updated 8/23/2005 6:57:32 PM ET 2005-08-23T22:57:32

Want a bit of ginger in that beer? Or how about a strawberry Budweiser daiquiri? If the very thought of it makes your stomach lurch, this Bud isn't for you.

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But Anheuser-Busch Cos. Inc., better known for its manly Budweiser brand, is trying to tempt more adventurous taste buds in hopes of tapping into the growing trend toward cocktails, wines and energy drinks.

The St. Louis-based company, which owns a brewery in Williamsburg, has introduced new beer products such as "B-to-the-E" and "Tilt," which mix in sweet flavors, caffeine, ginseng and guarana.

Anheuser-Busch is also offering its own beer-mixing recipes, which can be found on its brand Web sites and in the aisles of some grocery stores. Among the new concoctions: Bud Light Orangutang with orange juice, grenadine and simple syrup, and "B-to-the-E"atch, or "Beatch," a drink with raspberry liqueur and a bad attitude.

But attitude is only one part of the company's marketing plan. As Anheuser-Busch promotes its new products and do-it-yourself mixes, it's touring the country, giving the media a taste of what it hopes is the new, refined side of its beer.

Tuesday, the tour reached the company's Busch Gardens theme park in Williamsburg, where drink innovations manager Marianne Radley served several new mixes, including a light Budweiser beer drink with ginger ale and a stick of cinnamon.

"This is just another way of enjoying or experiencing different flavors," Radley said.

Some were a hit with a small group of reporters/tasters, including the light and airy ginger ale mix that didn't offer even a hint of beer aftertaste, and an eye-opening Bloody Mary-like beer concoction. Some of the more fruity mixes, including an orange juice-beer drink that sought to mimic a mimosa, seemed to be more of an acquired taste.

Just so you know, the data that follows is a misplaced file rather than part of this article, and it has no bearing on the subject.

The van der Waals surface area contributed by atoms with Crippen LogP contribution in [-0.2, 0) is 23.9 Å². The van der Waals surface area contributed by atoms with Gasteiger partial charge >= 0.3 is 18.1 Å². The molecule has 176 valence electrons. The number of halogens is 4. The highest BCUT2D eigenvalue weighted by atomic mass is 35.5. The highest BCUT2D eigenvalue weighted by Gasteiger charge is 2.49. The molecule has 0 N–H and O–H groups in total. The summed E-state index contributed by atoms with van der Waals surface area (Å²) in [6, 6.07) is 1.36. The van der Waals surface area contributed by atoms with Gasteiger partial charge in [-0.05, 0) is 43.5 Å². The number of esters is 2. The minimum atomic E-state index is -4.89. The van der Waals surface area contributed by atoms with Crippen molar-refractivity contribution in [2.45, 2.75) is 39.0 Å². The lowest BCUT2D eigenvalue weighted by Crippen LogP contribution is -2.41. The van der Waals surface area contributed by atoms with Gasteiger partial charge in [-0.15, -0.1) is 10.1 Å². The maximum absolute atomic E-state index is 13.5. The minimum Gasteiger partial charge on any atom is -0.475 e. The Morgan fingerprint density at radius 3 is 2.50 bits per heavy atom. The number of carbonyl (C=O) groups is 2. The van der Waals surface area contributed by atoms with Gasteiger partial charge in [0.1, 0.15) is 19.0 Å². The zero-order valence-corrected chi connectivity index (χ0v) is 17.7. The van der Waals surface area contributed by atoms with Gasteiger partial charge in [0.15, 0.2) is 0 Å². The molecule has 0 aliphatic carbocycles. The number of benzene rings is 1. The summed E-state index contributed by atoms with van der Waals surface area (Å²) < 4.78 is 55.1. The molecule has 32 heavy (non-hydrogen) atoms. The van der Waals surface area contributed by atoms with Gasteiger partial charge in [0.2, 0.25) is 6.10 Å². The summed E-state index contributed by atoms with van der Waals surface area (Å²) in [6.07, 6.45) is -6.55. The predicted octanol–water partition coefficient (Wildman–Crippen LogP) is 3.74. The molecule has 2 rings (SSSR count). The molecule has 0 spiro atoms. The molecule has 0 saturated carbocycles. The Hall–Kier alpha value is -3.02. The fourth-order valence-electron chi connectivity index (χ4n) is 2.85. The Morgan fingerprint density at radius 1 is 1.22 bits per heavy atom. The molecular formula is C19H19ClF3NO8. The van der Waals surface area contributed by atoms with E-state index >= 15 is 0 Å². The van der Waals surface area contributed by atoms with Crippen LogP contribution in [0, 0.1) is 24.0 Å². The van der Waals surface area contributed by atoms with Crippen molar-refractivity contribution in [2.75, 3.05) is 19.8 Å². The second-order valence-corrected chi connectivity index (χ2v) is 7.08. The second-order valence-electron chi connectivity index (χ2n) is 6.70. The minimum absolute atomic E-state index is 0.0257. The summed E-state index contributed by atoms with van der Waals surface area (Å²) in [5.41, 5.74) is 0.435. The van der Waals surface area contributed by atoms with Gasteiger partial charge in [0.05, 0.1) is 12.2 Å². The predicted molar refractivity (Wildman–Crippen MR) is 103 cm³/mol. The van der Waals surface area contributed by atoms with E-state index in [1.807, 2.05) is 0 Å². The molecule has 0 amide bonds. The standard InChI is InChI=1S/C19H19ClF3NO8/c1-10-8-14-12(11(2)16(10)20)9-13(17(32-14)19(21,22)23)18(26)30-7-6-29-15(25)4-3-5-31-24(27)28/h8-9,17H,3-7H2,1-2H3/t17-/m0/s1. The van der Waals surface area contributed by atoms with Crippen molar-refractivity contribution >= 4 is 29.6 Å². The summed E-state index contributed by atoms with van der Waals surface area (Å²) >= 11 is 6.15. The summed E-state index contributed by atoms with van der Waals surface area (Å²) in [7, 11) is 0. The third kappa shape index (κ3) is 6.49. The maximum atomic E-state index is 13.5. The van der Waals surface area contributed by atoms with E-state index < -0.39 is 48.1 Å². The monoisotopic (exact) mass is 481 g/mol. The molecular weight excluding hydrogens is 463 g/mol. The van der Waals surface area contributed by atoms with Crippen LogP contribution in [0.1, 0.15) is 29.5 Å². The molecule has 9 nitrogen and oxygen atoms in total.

Along with the drinks, chef Brent Wertz of the nearby Kingsmill Resort & Spa served thinly sliced duck, cheddar soup, a chocolate tart and other delicacies — all made, of course, with beer.

Anheuser-Busch has roughly 50 percent of the nation's beer market. But its earnings have sagged in a competitive and evolving marketplace. Today, more consumers are seeking wine and mixed drinks that they believe reflect a more sophisticated taste.

According to preliminary figures from the Distilled Spirits Council of the United States, beer's market share has declined to 57.0 percent in 2004 from 59.1 percent in 2001. Spirits, on the other hand, rose from 28.6 percent to 29.7 percent, and wine took 13.3 percent of the market, up from 12.3 percent.

Anheuser-Busch's latest marketing "is all about trying to recapture lost ground," said George Hacker, director of the alcohol policies project at the Center for Science in the Public Interest.

Hacker says he has a problem with the beer-mixing trend, particularly the fruit-flavored concoctions containing caffeine and the Brazilian stimulant guarana.

They're capturing the cocktail crowd and people who don't necessarily like the taste of alcohol, Hacker said. They even attract those who want an energy boost, which might prolong drinking, he said.

"They're going for everything," Hacker said.

But the irony, he said, is that the company may stumble over its own brand image, which has been carefully constructed over the years.

For years, Anheuser-Busch has been telling people to twist open a beer at ball games, Hacker said. Now they want people to pour it over ice.

© 2013 The Associated Press. All rights reserved. This material may not be published, broadcast, rewritten or redistributed.


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